How to format your references using the Frontiers in Forensic Psychiatry citation style

This is a short guide how to format citations and the bibliography in a manuscript for Frontiers in Forensic Psychiatry. For a complete guide how to prepare your manuscript refer to the journal's instructions to authors.

Using reference management software

Typically you don't format your citations and bibliography by hand. The easiest way is to use a reference manager:

PaperpileThe citation style is built in and you can choose it in Settings > Citation Style or Paperpile > Citation Style in Google Docs.
EndNoteFind the style here: output styles overview
Mendeley, Zotero, Papers, and othersThe style is either built in or you can download a CSL file that is supported by most references management programs.
BibTeXBibTeX syles are usually part of a LaTeX template. Check the instructions to authors if the publisher offers a LaTeX template for this journal.

Journal articles

Those examples are references to articles in scholarly journals and how they are supposed to appear in your bibliography.

Not all journals organize their published articles in volumes and issues, so these fields are optional. Some electronic journals do not provide a page range, but instead list an article identifier. In a case like this it's safe to use the article identifier instead of the page range.

A journal article with 1 author
Byatt, A. S. (2005). Fiction informed by science. Nature 434, 294–297.
A journal article with 2 authors
Walck, J., and Dixon, K. (2009). Time to future-proof plants in storage. Nature 462, 721.
A journal article with 3 authors
Okuda, S., Freinkman, E., and Kahne, D. (2012). Cytoplasmic ATP hydrolysis powers transport of lipopolysaccharide across the periplasm in E. coli. Science 338, 1214–1217.
A journal article with 7 or more authors
Nagarkar, S. S., Saha, T., Desai, A. V., Talukdar, P., and Ghosh, S. K. (2014). Metal-organic framework based highly selective fluorescence turn-on probe for hydrogen sulphide. Sci. Rep. 4, 7053.

Books and book chapters

Here are examples of references for authored and edited books as well as book chapters.

An authored book
Hoy, J. (2015). Forensic Radio Survey Techniques for Cell Site Analysis. Chichester, UK: John Wiley & Sons, Ltd.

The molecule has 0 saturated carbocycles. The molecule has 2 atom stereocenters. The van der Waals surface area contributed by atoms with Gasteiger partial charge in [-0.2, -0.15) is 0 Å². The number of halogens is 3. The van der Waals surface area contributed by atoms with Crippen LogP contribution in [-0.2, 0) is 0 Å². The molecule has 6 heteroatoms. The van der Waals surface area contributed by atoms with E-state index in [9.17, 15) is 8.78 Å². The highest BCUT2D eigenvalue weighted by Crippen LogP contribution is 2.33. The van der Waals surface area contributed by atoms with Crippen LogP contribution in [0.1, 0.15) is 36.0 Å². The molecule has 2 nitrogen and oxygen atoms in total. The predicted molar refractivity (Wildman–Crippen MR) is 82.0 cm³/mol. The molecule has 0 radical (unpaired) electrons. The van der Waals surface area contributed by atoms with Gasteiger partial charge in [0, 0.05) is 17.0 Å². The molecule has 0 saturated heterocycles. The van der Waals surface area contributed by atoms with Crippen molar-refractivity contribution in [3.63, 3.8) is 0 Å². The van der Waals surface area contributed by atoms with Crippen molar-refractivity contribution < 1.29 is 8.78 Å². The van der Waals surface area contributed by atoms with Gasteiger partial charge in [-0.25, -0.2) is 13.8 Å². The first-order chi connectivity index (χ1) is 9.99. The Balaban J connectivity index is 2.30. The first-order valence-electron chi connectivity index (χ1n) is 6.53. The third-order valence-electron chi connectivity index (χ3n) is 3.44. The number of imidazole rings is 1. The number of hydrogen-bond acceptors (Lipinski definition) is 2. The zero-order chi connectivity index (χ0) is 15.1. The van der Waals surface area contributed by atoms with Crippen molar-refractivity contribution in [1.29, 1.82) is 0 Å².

An edited book
Gerndt, M., and Kranzlmüller, D. eds. (2006). High Performance Computing and Communications: Second International Conference, HPCC 2006, Munich, Germany, September 13-15, 2006. Proceedings. Berlin, Heidelberg: Springer.
A chapter in an edited book
Sánchez, G., and Blanco, G. (2016). “Na, K-ATPase α4: An Isoform Dedicated to Sperm Function,” in Regulation of Membrane Na+-K+ ATPase, eds. S. Chakraborti and N. S. Dhalla (Cham: Springer International Publishing), 77–92.

Web sites

Sometimes references to web sites should appear directly in the text rather than in the bibliography. Refer to the Instructions to authors for Frontiers in Forensic Psychiatry.

Blog post
Andrew, E. (2014). FactCheck: Does The New Climate Deal Let China Do Nothing For 16 Years? IFLScience.

Reports

This example shows the general structure used for government reports, technical reports, and scientific reports. If you can't locate the report number then it might be better to cite the report as a book. For reports it is usually not individual people that are credited as authors, but a governmental department or agency like "U. S. Food and Drug Administration" or "National Cancer Institute".

Government report
Government Accountability Office (1995). School Finance: Trends in U.S. Education Spending. Washington, DC: U.S. Government Printing Office.

Theses and dissertations

Theses including Ph.D. dissertations, Master's theses or Bachelor theses follow the basic format outlined below.

Doctoral dissertation
Bui, L. (2017). Mind Over Matter Telepsychiatry.

News paper articles

Unlike scholarly journals, news papers do not usually have a volume and issue number. Instead, the full date and page number is required for a correct reference.

New York Times article
LaFRANIERE, S., Porat, D., and Armendariz, A. (2016). Unending but Unheard, the Echo of Gun Violence. New York Times, A1.

In-text citations

References should be cited in the text by name and year in parentheses:

This sentence cites one reference (Byatt, 2005).
This sentence cites two references (Byatt, 2005; Walck and Dixon, 2009).

Here are examples of in-text citations with multiple authors:

  • Two authors: (Walck and Dixon, 2009)
  • Three or more authors: (Nagarkar et al., 2014)

About the journal

Full journal titleFrontiers in Forensic Psychiatry
AbbreviationFront. Psychiatry
ISSN (online)1664-0640
ScopePsychiatry and Mental health

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